Timber processing is well developed on the forested left bank of the Volga (approximately 8.5 million cu m of timber were cut down in 1971), where the utilized reserves of timber are located, totaling approximately 375 million cu m, including 164 million cu m of harvestable timber. Commercial lumber, making up 66 percent of the total output of cut timber, is shipped outside the oblast, to the Balakhna Cellulose and Paper Combine in Gorky Oblast, among others, and is also processed at local enterprises. The most well-developed branches of the timber industry are the production of plywood (122,200 cu m in 1971) and the production of lumber (over 1.8 million cu m of sawn lumber). The main centers of timber processing are Shar’ia (sawn lumber, sleepers, kits for standardized houses, furniture, and compressed sheets of wood shavings), Kostroma (sawn lumber, plywood, and furniture), Manturovo (sawn lumber and plywood), Neia (sawn lumber), and Bui (sawn lumber and furniture). A biochemical plant is under construction in Manturovo. There are also branches of the food industry (especially butter and cheese processing and flour milling), the leather and shoe industry, and the knittedwear industry. Krasnoe-na-Volge is an ancient center of popular jewelry handicrafts.
As of late 1972, there were 200 kolkhozes (excluding fishing cooperatives) and 108 sovkhozes in Kostroma Oblast. Agricultural land equals 1,220,000 hectares (ha), or one-fifth of the total territory of Kostroma Oblast, and includes 727,000 ha that are tillable, 312,000 ha in hay, and 172,000 ha in pasture. The total land in agricultural crops was 615,000 ha, with over 41 percent allotted to grains (winter rye and spring wheat, barley, and oats), and 43 percent allotted to forage crops. Flax of the tall variety is grown everywhere, (44,000 ha in flax in 1972), and 37,000 ha were in potatoes. The environs of Kostroma and the floodlands of Galich Lake are important vegetable-growing regions.
Livestock raising is for both dairy and meat purposes. There were 356,000 head of cattle, 47 percent of them cows, in 1972. The high-yield milk-producing Kostroma breed of cattle has been developed near Kostroma, at the former Karavaevo State Breeding Farm (now the training and experimental farm of the Kostroma Agricultural Institute). There were 88,000 hogs and 212,000 sheep and goats in the oblast in 1972.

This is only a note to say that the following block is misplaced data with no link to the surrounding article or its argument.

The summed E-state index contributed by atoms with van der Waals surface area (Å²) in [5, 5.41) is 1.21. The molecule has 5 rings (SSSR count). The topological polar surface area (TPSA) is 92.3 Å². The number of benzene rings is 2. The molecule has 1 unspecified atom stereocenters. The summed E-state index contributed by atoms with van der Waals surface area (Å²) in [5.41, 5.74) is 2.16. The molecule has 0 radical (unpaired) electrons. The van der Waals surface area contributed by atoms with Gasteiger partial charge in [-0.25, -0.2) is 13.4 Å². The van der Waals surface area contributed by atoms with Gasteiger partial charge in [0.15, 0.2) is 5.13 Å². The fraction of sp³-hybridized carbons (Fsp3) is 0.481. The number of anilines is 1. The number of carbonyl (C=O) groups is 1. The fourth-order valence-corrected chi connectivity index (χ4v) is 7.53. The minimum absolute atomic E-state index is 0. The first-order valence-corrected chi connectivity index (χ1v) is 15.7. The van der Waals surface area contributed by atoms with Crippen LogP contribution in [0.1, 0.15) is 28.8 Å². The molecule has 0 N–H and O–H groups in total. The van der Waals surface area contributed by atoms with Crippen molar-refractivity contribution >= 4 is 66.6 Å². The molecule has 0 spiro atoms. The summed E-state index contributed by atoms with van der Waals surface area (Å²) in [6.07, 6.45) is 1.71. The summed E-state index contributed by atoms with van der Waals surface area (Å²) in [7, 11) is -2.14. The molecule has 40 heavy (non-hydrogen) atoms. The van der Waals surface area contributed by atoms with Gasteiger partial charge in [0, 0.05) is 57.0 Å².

As of 1971, there were 592 km of railroads in Kostroma Oblast. The main line—the Northern Railroad—crosses the oblast from east to west. Other lines passing through the oblast include the Yaroslavl-Nerekhta-Ivanovo and the Yaroslavl-Kostroma-Galich lines. There is shipping along the Volga and in the lower reaches of its large tributaries. The Kostroma, Unzha, and Vetluga rivers are the principal timber-floating routes. The more than 9,000 km of highways play a very important part in transportation within the oblast. Air transport is also in operation.
G. A. PRIVALOVSKAIA
Education, cultural affairs, and public health. A total of 65,700 pupils were enrolled in the schools (almost all primary) of what is now the territory of Kostroma Oblast in the 1914–15 academic year. There were no higher educational institutions. In the 1971–72 academic year, 157,200 students were enrolled in 1,042 schools of general education of all types. There were, in addition, approximately 6,800 students in 19 vocational and technical schools, 18,500 students in 21 specialized secondary schools, and 13,000 students in three higher educational institutions (of engineering and pedagogy in Kostroma and the agricultural institute in the settlement of Karavaevo). A total of 38,300 children were enrolled in 555 preschool establishments in 1972.
As of Jan. 1, 1972, there were 540 public libraries in the oblast, with 7 million books and journals. The oblast’s 16 museums include the Kostroma Historical-Architectural Museum-Preserve and its branches; the Kostroma Oblast Museum of Fine Arts; museums of local lore in the cities of Bui, Galich, Kologriv, Soligalich, and Chukhloma; and the musuem-estate of A. N. Ostrovskii in the village of Shchelykovo. The A. N. Ostrovskii Oblast Drama Theater and an oblast puppet theater are located in Kostroma. There are also 919 clubs, 1,032 motion-picture establishments, and 30 extracurricular education institutions.
The regional newspaper, Severnaia pravda, has been published since 1907, and the Komsomol newspaper, Molodoi leninets, since 1956. The oblast radio transmits one program, and radio and television programs are rebroadcast from Moscow.
As of Jan. 1, 1972, there were 114 hospitals in the oblast, with 10,400 beds (12.4 beds per 1,000 inhabitants). A total of 1,700 doctors (one doctor per 482 inhabitants) practice in the oblast.
REFERENCESVladimirskii, N. N. Kostromskaia Oblast’: Istoriko-ekonomicheskii ocherk. Kostroma, 1959.
Matveev, G. P., G. A. Privalovskaia, and B. S. Khorev. Volgo-Viatskii raion: Ekonomiko-geograficheskaia kharakteristika. Moscow, 1961.
Sredniaia polosa Evropeiskoi chasti SSSR. Moscow, 1967.
Rossiiskaia Federatsiia: Tsentral’naia Rossiia. Moscow, 1970. (In the series Sovetskii Soiuz.)